there's laws about letting a vehicle leave the shop in that condition,
regardless of how it drove in. you need to check into them.
but that's the point guy!!! you get /trained/ to skim disks as the
"solution", but [and here's the point that i find fascinating] your
experience contradicts what you were told! but you still /repeat/ what
you were told! can you tell what's wrong with this picture?
Realistically, there isn't much that can be done. The customer can't be
forced to pay for repairs he doesn't want, and restraining either the
customer or his property isn't allowed - those are crimes. If a peace
officer shows up in time he can take the car off the road but a citizen
legally can't (at least not in the US - in any state I know if.)
When I was in aviation we would occasionally see planes in obviously
unairworthy condition come through and all we could do was inform our FAA
Some states yes, not this one (we wish there was!)
It has to do with the quality of the OEM part. Sometimes they are better,
other times (as in the Taurus) there worse.
BMW, VW Volvo and now even Ford Focus have a extremely soft metal for the
rotors. Replace them with the pads they wear that quick.
Stephen W. Hansen
ASE Certified Master Automobile Technician
I replaced the front rotors on our '85 Volvo with aftermarket rotors from
NAPA and pads from Volvo when money was tight (the Volvo pads don't rattle
like aftermarket pads do). Now the pads are about half worn and the rotors
are severely worn.
if you do a basic surface scratch test for these disks vs. others of
"harder" metal, you'll not find much difference. what i know for sure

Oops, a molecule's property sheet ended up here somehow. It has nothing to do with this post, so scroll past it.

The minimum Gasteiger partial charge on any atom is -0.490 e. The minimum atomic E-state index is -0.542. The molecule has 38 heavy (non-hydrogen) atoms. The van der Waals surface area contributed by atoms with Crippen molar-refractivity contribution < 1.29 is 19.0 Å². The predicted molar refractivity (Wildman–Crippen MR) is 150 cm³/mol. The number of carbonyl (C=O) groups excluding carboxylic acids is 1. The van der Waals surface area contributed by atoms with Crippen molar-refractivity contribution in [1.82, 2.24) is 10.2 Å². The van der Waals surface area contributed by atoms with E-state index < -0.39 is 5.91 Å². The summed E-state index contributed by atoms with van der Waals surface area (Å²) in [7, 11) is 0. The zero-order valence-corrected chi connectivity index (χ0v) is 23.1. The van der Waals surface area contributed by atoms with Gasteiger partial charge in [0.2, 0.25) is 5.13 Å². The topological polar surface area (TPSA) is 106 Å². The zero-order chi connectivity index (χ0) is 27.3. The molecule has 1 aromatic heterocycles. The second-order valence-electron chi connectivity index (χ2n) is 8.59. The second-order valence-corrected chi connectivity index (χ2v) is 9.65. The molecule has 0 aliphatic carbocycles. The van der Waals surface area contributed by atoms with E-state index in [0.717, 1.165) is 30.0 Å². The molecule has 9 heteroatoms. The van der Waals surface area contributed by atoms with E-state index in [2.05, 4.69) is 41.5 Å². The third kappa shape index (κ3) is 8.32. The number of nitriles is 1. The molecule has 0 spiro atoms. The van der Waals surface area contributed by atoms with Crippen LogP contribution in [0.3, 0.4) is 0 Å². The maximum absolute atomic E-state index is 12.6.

is that some oem pads have a high silica content [with some aftermarket
pad producers copying their lead]. silica is an aggressive abrasive.
this is specified by the manufacturers you cite allegedly to eliminate
disk glazing and cope with surface rust on salted roads, and it does
have some benefit for those purposes. reality however is that it's all
about life limitation.
The only Taurus experience I've had was on one my #2 son owned for a couple
years. I didn't get into the brakes, but when he was in Montana the clutch
went out. Turns out the clutch on the 2.4L 4 cyl is only 6 inches diameter!
It seems to me the Ford strategy for cars (but not for trucks) is to make
something that gives three years good service, and anything goes after that.
yes indeed! it's all about the first owner; all the others can go hang.
buddy of mine used to work at one of their r&d facilities. all their
time & money was going into cost control [which is ok] and life
limitation [which is not, since the price differential between say ford
& honda is minimal]. if a ford was 1/3 the price of a honda, i'd have
no problem with it, but i'm wierd like that.
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